I have a knack for acquiring expansions and supplements to games before getting the core elements themselves. It started back in the days of voraciously devouring TSR’s Dragonlance novels without ever realizing they were tied to a game at all, let alone a roleplaying game or what that constituted. Despite the fact the local Waldenbooks — this was back in the days before Borders came to Burlington; Waldenbooks was the place to go for the widest selection of Dungeons & Dragons-related stuff, outside of Quarterstaff Games, which I wasn’t aware of at the time — had an entire tier of shelves devoted to the game books right next a tier full of fantasy novels, including the better part of the TSR fiction catalog at that time, it was some time before I made the connection.
Somehow, in the midst of my paper route-fueled mission to buy and read every Dragonlance novel I could find, I bought the AD&D Player’s Guide to Dragonlance Campaign Setting. I didn’t get the part about it being a player’s guide, nor understood why it was completely different in form and design. Reading it, I also remember a sense of puzzlement over why the information in this encyclopedic-like book was subtly different in places from what I knew to be correctly related by the novels — that the novels routinely contradicted each other was another, separate source of mystification to my eleven year old self.
In all the time I spent reading and re-reading that player’s guide, though, I never twigged to the fact it was connected to a larger body of work outside the tie-in novels. It wasn’t until years after the fact, when I pulled the book out of storage, after exploring roleplaying games in general, I realized it was what the role-playing crowd would call a “crunchless bunch of fluff,” packed with plot hooks for GMs in search of inspiration — yet, curiously labeled for players’ use.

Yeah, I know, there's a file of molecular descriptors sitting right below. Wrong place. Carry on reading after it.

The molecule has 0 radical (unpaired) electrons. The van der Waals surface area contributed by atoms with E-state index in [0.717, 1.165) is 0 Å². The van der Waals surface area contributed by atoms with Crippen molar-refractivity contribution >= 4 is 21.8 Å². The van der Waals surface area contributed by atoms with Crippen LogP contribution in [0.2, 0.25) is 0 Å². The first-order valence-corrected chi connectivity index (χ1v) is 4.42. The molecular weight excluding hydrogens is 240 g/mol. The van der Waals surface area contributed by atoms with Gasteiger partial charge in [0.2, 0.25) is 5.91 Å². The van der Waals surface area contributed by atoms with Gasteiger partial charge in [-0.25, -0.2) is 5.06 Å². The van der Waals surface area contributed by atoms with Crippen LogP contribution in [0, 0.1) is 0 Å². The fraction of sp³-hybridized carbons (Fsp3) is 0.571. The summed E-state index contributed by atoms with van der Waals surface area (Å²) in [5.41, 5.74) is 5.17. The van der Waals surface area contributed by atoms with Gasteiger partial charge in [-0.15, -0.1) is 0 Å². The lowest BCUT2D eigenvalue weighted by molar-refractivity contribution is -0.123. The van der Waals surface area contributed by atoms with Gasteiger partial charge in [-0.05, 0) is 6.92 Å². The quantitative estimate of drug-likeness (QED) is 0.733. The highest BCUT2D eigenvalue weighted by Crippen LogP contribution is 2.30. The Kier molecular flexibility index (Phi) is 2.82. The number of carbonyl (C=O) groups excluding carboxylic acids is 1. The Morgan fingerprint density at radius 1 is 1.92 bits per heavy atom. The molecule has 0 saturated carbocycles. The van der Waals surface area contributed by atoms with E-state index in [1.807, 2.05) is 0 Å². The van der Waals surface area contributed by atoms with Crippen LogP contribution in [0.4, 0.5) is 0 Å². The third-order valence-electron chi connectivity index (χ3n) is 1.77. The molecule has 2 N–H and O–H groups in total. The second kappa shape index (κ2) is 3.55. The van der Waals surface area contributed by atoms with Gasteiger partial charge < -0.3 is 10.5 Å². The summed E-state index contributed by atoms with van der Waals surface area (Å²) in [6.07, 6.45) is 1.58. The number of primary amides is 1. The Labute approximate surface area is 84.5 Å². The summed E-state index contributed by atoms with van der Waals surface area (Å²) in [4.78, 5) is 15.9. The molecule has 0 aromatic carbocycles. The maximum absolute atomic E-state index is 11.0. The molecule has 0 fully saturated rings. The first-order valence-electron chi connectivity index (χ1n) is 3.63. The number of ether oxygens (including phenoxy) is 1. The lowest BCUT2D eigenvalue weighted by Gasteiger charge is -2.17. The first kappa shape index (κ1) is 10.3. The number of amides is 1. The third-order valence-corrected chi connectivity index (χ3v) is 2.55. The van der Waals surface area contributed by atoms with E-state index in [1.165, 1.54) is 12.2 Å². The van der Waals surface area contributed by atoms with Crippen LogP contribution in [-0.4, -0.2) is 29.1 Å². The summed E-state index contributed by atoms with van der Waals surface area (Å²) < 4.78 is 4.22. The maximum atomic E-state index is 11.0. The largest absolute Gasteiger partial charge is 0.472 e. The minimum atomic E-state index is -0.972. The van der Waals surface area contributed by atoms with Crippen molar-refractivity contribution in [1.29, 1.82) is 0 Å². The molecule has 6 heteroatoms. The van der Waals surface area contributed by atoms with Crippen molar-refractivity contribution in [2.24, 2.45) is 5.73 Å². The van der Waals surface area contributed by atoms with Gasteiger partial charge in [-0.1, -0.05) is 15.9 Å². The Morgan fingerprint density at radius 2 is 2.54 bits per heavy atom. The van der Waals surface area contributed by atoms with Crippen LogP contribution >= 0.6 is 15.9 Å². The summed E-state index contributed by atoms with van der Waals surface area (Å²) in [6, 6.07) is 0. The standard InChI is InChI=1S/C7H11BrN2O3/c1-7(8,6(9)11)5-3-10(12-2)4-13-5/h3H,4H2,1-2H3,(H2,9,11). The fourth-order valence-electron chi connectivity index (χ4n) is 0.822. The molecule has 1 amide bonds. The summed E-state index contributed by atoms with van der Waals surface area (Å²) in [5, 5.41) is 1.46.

During that initial bout of exploration, which was driven in large part by the then-staggering archive of reviews at RPG.net — I’ve become jaded and blasé as time has passed and my own tastes took shape — I dove into a number of different game lines on the strength of reviews I read there. On the strength of one enthusiastic review for Palladium Books‘ Teenage Mutant Ninja Turtles & Other Strangeness, I picked up a number of books from the line off eBay. The first to arrive was, naturally, a scenario supplement, Teenage Mutant Ninja Turtle Adventures. It honestly didn’t do a whole lot for me, being a collection of independent adventures with no context. Easy to drop into one’s game as necessary, but not a good first book, either.
For a long time when I was first building my role-playing game library, I owned any number of GURPS books without including Basic Set in that collection. But that’s the nature of a GURPS supplement — at least, the ones that focus on setting or genre over rules material — it’s optimized for that system, but also written that people can easily use it as a resource for their system of choice.
More recently, well before getting my own copy of Dominion for Christmas, I decided to get the two promo cards sold through Boardgamegeek.com, the Envoy and Black Market. That was a speculative move on my part. Either I’d get my own copy of the game, bring them along to use with someone else’s or I could flog them on the secondary market after the cards went out of print and their demand rose. As it happened, the first option became reality.
In general, though, I take a “corebook before the add-ons” approach. If the primary item in a role-playing game line or series of board games can’t sell me on the concept, then there’s no point throwing more money after the hope of coming to love the game. That’s the reasoning that prevented me from buying any more Mage: The Awakening books after the corebook so spectacularly failed to enthrall me. This supplement or that expansion can fix the game all it wants. If the core game itself doesn’t grab me, then the designers flubbed and I’m not obliged to give them a second chance — excepting when I really, really want to, natch.